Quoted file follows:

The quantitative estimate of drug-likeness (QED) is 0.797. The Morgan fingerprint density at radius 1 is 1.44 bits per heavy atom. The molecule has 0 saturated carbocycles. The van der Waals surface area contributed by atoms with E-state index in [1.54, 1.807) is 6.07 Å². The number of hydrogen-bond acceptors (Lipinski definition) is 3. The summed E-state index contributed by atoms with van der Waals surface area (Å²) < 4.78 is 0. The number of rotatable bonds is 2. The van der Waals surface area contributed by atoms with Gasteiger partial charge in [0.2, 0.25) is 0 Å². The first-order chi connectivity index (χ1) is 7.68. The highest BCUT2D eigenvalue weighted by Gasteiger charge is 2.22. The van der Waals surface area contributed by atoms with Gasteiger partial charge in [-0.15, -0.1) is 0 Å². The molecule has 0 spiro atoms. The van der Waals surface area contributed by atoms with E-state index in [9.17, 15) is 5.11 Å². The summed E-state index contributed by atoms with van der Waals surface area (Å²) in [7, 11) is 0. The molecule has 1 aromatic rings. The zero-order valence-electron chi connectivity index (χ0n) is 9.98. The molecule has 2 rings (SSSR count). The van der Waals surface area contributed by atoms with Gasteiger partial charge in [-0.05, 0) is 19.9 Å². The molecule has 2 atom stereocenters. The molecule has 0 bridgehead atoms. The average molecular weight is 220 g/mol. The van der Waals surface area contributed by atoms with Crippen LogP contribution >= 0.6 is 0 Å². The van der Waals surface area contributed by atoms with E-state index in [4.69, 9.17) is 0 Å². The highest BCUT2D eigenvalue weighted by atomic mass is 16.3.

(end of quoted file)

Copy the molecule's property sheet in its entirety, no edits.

The quantitative estimate of drug-likeness (QED) is 0.797. The Morgan fingerprint density at radius 1 is 1.44 bits per heavy atom. The molecule has 0 saturated carbocycles. The van der Waals surface area contributed by atoms with E-state index in [1.54, 1.807) is 6.07 Å². The number of hydrogen-bond acceptors (Lipinski definition) is 3. The summed E-state index contributed by atoms with van der Waals surface area (Å²) < 4.78 is 0. The number of rotatable bonds is 2. The van der Waals surface area contributed by atoms with Gasteiger partial charge in [0.2, 0.25) is 0 Å². The first-order chi connectivity index (χ1) is 7.68. The highest BCUT2D eigenvalue weighted by Gasteiger charge is 2.22. The van der Waals surface area contributed by atoms with Gasteiger partial charge in [-0.15, -0.1) is 0 Å². The molecule has 0 spiro atoms. The van der Waals surface area contributed by atoms with E-state index in [9.17, 15) is 5.11 Å². The summed E-state index contributed by atoms with van der Waals surface area (Å²) in [7, 11) is 0. The molecule has 1 aromatic rings. The zero-order valence-electron chi connectivity index (χ0n) is 9.98. The molecule has 2 rings (SSSR count). The van der Waals surface area contributed by atoms with Gasteiger partial charge in [-0.05, 0) is 19.9 Å². The molecule has 2 atom stereocenters. The molecule has 0 bridgehead atoms. The average molecular weight is 220 g/mol. The van der Waals surface area contributed by atoms with Crippen LogP contribution >= 0.6 is 0 Å². The van der Waals surface area contributed by atoms with E-state index in [4.69, 9.17) is 0 Å². The highest BCUT2D eigenvalue weighted by atomic mass is 16.3.